Conclusions of Law

The Chapter 7 Trustee contends that the Debtor's actions in failing to disclose the existence of the Trust, which included funds and real estate awarded in her Livingston County, Illinois, divorce proceeding were an attempt by the Debtor to hinder, delay, or defraud her creditors. As such, the Trustee contends the funds and real estate should be administered for the benefit of the Debtor's unsecured creditors. As authority for her position, the Trustee cites In re Yonikus, 996 F.2d 866 (7th Cir.1993), for the proposition that the Debtor's failure to disclose assets and the resulting revocation of her Chapter 7 discharge bars her from claiming any exemption or basis to shield the funds and real estate in the subject Trust from administration for the benefit of her unsecured creditors.

*2 In response to the Chapter 7 Trustee's argument that the real estate and funds contained in the subject Trust should be administered for the benefit of the Debtor's unsecured creditors, the Debtor argues that the assets are exempt pursuant to the provisions of 735 ILCS 5/12–1001(g)(4), and that her failure to disclose the existence of these assets was not as a result of any fraudulent intent or conduct on the part of the Debtor. Debtor argues that she simply did not report the Trust based upon the fact that she has neither a proprietary interest nor control over the Trust or the assets therein.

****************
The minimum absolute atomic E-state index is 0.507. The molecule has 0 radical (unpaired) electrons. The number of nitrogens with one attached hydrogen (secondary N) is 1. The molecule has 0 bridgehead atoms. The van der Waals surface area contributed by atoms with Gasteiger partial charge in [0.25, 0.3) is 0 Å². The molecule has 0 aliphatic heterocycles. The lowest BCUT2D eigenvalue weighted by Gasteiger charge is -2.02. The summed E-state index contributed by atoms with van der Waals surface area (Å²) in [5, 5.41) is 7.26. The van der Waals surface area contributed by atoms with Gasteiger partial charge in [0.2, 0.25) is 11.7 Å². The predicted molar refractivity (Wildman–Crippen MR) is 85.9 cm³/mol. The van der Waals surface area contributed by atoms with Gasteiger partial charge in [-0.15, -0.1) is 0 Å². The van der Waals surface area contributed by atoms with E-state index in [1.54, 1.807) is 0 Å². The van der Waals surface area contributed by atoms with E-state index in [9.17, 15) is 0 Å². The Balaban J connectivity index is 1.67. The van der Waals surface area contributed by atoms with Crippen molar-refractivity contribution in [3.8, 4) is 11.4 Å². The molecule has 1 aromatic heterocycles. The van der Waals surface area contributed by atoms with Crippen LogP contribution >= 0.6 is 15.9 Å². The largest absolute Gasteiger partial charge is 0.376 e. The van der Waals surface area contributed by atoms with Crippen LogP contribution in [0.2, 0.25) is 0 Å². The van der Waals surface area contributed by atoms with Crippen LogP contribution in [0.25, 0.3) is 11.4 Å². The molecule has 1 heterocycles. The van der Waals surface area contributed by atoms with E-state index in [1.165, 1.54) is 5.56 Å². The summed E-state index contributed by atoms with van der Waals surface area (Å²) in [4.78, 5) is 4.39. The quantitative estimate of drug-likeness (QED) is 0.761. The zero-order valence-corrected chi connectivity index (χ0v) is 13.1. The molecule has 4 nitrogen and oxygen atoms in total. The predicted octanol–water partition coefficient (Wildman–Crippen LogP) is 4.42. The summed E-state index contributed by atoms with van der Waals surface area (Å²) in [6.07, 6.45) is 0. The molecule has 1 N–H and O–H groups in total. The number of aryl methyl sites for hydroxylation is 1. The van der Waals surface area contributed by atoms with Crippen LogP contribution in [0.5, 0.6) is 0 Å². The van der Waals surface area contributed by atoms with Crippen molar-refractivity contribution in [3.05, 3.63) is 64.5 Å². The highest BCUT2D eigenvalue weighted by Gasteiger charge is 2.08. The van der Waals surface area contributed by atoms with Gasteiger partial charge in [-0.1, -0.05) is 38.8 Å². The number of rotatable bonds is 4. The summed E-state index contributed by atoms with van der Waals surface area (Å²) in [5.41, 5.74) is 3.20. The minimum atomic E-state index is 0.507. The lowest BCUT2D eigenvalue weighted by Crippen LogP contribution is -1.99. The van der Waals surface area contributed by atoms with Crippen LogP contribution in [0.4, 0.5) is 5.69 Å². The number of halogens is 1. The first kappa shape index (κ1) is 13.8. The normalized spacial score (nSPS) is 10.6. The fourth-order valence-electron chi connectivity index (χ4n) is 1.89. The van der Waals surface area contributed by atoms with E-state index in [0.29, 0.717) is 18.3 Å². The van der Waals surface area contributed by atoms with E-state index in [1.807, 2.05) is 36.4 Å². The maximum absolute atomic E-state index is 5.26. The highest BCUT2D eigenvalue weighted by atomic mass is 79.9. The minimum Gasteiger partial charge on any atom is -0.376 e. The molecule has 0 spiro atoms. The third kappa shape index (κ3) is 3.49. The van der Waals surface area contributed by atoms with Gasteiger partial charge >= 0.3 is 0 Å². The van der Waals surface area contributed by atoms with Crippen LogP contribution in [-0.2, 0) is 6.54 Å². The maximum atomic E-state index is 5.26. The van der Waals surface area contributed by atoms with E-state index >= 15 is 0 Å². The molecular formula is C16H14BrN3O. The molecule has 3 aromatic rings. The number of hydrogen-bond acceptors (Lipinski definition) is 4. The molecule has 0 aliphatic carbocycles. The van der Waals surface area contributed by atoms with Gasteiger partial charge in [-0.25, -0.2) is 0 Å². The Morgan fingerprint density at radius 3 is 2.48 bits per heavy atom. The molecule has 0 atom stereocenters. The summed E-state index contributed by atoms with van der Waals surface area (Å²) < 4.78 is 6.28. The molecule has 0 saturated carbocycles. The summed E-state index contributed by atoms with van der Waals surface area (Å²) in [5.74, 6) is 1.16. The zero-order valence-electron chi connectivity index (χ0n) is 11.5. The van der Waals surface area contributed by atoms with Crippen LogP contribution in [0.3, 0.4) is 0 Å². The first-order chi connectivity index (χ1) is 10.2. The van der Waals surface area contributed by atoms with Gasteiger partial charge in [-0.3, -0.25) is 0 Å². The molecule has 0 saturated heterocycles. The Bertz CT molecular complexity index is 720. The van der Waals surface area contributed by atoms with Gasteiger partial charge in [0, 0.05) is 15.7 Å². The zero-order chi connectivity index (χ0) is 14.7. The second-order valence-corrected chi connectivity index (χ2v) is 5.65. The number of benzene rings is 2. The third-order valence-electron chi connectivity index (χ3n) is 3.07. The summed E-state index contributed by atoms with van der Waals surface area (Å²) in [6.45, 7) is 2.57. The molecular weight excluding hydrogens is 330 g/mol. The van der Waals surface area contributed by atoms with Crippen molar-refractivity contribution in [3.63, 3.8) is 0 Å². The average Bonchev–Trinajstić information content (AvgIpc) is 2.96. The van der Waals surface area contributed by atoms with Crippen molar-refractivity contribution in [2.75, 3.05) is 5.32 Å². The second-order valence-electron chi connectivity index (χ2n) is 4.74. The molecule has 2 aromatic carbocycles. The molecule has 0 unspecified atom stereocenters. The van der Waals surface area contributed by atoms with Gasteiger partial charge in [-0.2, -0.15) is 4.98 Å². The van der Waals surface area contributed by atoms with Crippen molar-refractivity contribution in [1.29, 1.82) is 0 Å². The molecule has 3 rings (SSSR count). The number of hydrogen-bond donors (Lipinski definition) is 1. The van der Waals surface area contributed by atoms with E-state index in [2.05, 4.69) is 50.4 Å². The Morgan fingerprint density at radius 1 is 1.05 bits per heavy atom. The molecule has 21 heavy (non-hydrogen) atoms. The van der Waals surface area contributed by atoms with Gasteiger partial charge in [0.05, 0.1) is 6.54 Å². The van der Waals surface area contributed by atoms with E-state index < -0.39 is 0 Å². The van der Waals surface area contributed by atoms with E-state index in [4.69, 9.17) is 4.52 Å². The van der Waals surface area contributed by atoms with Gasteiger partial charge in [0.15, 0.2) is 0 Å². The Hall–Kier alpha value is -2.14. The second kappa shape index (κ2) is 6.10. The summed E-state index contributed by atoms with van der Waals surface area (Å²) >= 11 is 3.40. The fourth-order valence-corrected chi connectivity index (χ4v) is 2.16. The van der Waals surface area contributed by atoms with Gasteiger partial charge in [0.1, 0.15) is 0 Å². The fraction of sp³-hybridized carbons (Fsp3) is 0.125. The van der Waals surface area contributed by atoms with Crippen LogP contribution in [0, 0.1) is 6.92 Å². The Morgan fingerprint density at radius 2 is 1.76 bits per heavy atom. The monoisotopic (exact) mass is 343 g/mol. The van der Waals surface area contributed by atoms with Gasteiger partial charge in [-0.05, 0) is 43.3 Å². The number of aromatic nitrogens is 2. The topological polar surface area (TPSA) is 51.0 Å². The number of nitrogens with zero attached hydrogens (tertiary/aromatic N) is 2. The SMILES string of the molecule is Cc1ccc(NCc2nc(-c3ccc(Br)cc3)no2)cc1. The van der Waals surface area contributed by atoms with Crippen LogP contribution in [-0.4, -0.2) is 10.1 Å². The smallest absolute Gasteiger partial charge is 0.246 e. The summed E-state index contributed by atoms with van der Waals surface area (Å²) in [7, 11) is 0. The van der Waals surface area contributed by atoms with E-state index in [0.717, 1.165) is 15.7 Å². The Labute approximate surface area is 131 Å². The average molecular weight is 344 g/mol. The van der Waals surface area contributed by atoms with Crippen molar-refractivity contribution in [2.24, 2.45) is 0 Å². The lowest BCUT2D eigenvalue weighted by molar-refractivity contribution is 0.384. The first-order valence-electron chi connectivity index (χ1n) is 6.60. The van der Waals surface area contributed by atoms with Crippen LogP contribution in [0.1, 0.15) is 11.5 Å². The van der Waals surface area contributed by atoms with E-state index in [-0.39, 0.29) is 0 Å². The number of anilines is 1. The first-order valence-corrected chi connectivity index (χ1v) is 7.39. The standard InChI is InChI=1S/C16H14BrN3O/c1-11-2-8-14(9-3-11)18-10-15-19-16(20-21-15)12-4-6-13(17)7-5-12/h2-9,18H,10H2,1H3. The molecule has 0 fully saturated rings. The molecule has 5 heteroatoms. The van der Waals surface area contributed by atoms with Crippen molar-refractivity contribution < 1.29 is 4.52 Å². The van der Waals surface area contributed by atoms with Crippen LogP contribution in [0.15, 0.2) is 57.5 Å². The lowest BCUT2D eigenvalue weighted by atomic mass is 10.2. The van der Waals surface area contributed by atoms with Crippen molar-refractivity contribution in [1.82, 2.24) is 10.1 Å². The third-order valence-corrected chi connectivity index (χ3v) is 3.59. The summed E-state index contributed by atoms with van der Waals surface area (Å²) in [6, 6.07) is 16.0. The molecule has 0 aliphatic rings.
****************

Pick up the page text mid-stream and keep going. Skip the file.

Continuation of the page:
In considering the undisputed facts in this matter, the Court finds that the Debtor's assertion that she had no fraudulent intent is belied by the fact that she has agreed to the revocation of her discharge pursuant to the provisions of 11 U.S.C. sec. 727(d)(1). It is clear from the undisputed facts that the Debtor was well aware of the existence of the subject Trust and of the assets in that Trust. Not only did the Debtor fail to disclose the existence of the Trust and of the assets, but she also failed to disclose the transfer of the assets into the Trust within two years of filing for Chapter 7 bankruptcy relief. Under the undisputed facts, it is clear that the Debtor in this case had every opportunity to disclose the funds and real estate which she received in her 2009 divorce proceeding and the transfer of those assets into the subject Trust. Timely disclosure of those assets and the transfer into the subject Trust is clearly mandated by the Bankruptcy Code. Fraudulent intent on the part of the Debtor must be inferred from the clear undisputed facts in this matter and her consent to revocation of her Chapter 7 discharge under the provisions of 11 U.S.C. sec. 727(d)(1).


= = = = = = = A S S E T P R O T E C T I O N = = = = = = = =

Posted by Jay D. Adkisson, a co-author along with Chris Riser of Asset Protection: Concepts & Strategies (McGraw-Hill 2003) with main website http://www.assetprotectionbook.com and blog at http://www.assetprotectionblog.com see also http://www.jayadkisson.com and http://www.risad.com